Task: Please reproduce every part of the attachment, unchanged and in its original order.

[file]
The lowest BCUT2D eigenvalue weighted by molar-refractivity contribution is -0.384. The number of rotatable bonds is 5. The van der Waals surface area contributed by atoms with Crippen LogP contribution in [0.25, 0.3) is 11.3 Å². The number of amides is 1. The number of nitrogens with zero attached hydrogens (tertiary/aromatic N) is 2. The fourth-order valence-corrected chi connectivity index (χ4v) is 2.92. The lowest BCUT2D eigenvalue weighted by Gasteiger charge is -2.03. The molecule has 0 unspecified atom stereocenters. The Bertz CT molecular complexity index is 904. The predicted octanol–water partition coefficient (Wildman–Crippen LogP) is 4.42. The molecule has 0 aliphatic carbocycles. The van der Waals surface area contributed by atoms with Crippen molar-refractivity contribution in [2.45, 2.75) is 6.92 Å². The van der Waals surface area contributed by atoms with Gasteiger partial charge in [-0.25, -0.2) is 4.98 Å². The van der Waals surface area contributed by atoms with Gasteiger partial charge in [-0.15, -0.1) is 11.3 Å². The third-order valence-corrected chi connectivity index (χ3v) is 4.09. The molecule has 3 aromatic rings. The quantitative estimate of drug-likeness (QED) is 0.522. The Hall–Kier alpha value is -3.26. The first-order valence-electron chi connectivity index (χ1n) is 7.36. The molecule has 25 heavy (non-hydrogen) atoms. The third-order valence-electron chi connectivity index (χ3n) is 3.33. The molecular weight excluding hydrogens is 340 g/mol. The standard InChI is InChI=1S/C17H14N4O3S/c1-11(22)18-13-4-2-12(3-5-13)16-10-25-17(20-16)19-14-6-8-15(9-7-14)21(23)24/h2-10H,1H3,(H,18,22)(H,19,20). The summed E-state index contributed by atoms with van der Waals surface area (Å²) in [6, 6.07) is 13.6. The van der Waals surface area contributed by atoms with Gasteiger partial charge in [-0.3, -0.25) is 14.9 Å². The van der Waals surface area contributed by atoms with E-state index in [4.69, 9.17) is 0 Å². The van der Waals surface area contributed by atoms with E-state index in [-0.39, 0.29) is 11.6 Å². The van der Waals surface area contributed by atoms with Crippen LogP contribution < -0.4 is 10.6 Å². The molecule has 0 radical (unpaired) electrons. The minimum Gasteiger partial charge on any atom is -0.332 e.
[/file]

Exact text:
The lowest BCUT2D eigenvalue weighted by molar-refractivity contribution is -0.384. The number of rotatable bonds is 5. The van der Waals surface area contributed by atoms with Crippen LogP contribution in [0.25, 0.3) is 11.3 Å². The number of amides is 1. The number of nitrogens with zero attached hydrogens (tertiary/aromatic N) is 2. The fourth-order valence-corrected chi connectivity index (χ4v) is 2.92. The lowest BCUT2D eigenvalue weighted by Gasteiger charge is -2.03. The molecule has 0 unspecified atom stereocenters. The Bertz CT molecular complexity index is 904. The predicted octanol–water partition coefficient (Wildman–Crippen LogP) is 4.42. The molecule has 0 aliphatic carbocycles. The van der Waals surface area contributed by atoms with Crippen molar-refractivity contribution in [2.45, 2.75) is 6.92 Å². The van der Waals surface area contributed by atoms with Gasteiger partial charge in [-0.25, -0.2) is 4.98 Å². The van der Waals surface area contributed by atoms with Gasteiger partial charge in [-0.15, -0.1) is 11.3 Å². The third-order valence-corrected chi connectivity index (χ3v) is 4.09. The molecule has 3 aromatic rings. The quantitative estimate of drug-likeness (QED) is 0.522. The Hall–Kier alpha value is -3.26. The first-order valence-electron chi connectivity index (χ1n) is 7.36. The molecule has 25 heavy (non-hydrogen) atoms. The third-order valence-electron chi connectivity index (χ3n) is 3.33. The molecular weight excluding hydrogens is 340 g/mol. The standard InChI is InChI=1S/C17H14N4O3S/c1-11(22)18-13-4-2-12(3-5-13)16-10-25-17(20-16)19-14-6-8-15(9-7-14)21(23)24/h2-10H,1H3,(H,18,22)(H,19,20). The summed E-state index contributed by atoms with van der Waals surface area (Å²) in [6, 6.07) is 13.6. The van der Waals surface area contributed by atoms with Gasteiger partial charge in [-0.3, -0.25) is 14.9 Å². The van der Waals surface area contributed by atoms with E-state index in [4.69, 9.17) is 0 Å². The van der Waals surface area contributed by atoms with E-state index in [-0.39, 0.29) is 11.6 Å². The van der Waals surface area contributed by atoms with Crippen LogP contribution < -0.4 is 10.6 Å². The molecule has 0 radical (unpaired) electrons. The minimum Gasteiger partial charge on any atom is -0.332 e.